Impact of Crash Killed Marlins Pitcher, Not Drowning: Official
Tributes to Jose Fernandez keep pouring in
By Jenn Gidman,  Newser Staff
Posted Sep 25, 2016 4:39 PM CDT
Fernandez in high school, after winning a state championship.   (Florida High School Athletic Association)

(Newser) – As mourning continues for the tragic death of Miami Marlins pitcher Jose Fernandez, investigators are starting to unravel the circumstances behind his passing early Sunday morning. Lorenzo Veloz, a spokesman with the Florida Fish and Wildlife Conservation Commission, tells USA Today Sports that the 32-foot boat Fernandez was on appeared to be traveling at "full speed" when it slammed into a jetty off of Miami, that alcohol and drugs aren't believed to be factors in the crash (though toxicology reports are still pending), and that the 24-year-old died from the impact of the crash, not from drowning. Veloz says he had stopped the boat, owned by one of the other two men who died in the accident, before for safety checks, and while Fernandez was a frequent passenger, along with other Marlins players, "Jose was never known to drive it." More from around the web on Fernandez's untimely death:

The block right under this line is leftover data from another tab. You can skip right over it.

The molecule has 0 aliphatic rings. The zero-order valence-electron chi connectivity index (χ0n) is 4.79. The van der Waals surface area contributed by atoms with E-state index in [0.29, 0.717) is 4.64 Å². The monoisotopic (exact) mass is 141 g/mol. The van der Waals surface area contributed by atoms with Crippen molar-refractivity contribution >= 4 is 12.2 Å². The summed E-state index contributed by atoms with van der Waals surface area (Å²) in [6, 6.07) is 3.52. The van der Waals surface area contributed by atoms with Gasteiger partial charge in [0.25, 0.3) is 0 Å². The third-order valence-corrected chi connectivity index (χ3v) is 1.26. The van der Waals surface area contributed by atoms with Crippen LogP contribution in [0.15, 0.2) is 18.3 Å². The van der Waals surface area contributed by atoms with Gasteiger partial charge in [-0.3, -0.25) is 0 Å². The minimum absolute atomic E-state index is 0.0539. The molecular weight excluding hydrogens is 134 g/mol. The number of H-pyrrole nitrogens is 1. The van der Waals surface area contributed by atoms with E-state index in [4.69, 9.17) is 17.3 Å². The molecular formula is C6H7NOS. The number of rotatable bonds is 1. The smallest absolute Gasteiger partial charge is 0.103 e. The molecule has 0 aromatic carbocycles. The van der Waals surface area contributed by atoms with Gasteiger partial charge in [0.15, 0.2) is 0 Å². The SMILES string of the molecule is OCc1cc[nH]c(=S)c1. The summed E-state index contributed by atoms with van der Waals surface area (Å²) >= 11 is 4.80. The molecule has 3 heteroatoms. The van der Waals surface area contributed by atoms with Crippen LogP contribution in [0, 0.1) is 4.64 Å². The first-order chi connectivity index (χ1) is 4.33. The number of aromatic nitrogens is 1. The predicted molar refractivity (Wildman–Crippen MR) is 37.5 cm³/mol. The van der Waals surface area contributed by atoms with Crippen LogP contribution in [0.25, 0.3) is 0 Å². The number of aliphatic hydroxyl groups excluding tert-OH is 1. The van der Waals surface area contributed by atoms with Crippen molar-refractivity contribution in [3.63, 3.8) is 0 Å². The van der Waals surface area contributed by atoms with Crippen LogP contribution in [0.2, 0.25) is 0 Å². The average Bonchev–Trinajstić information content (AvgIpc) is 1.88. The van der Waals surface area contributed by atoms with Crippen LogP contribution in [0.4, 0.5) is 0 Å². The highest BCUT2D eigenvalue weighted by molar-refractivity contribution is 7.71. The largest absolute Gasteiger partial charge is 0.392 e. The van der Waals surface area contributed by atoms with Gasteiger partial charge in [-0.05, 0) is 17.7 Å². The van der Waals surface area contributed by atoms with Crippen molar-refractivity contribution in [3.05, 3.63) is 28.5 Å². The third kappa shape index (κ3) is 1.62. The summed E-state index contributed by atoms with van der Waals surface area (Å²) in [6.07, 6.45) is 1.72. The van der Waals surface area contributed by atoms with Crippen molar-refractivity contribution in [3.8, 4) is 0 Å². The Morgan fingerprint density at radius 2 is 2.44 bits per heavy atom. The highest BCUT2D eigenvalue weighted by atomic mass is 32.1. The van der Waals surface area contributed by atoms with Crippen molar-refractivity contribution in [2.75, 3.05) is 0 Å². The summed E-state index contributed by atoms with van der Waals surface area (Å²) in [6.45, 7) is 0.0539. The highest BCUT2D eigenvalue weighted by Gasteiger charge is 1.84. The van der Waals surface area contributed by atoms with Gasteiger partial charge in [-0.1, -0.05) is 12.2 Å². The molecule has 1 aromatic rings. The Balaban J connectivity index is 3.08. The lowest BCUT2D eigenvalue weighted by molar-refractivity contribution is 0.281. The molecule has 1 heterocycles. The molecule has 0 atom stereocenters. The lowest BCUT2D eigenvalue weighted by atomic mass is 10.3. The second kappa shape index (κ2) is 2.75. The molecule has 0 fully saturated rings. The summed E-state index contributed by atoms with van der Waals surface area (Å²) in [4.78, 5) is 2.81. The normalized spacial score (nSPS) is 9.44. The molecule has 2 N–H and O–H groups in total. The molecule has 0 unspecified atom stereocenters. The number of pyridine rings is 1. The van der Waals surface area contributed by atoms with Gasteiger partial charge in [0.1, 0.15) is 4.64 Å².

• Josh Levin pens a poignant tribute for Slate on Fernandez, "the future of baseball" who "changed what it meant to play the game the right way." Mike Downey, meanwhile, calls Fernandez "one of baseball's brightest stars" for CNN.

  • USA Today explores how Fernandez's death has devastated Florida's Cuban community.
  • Don Mattingly, manager of the Marlins, wept at a press conference Sunday afternoon, per ABC News, comparing Fernandez's joy of playing to that of unjaded Little Leaguers.
  • Along those lines, Mashable points out a "victorious photo" from Fernandez's high school days posted on Facebook by the Florida High School Athletic Association—an image that shows Fernandez basking in that pure love of the game.
  • ESPN's Dave Szymborski tweeted out "what remains my favorite Jose Fernandez GIF," which has already been retweeted more than 8,000 times. It's pretty amazing—and smile-inducing.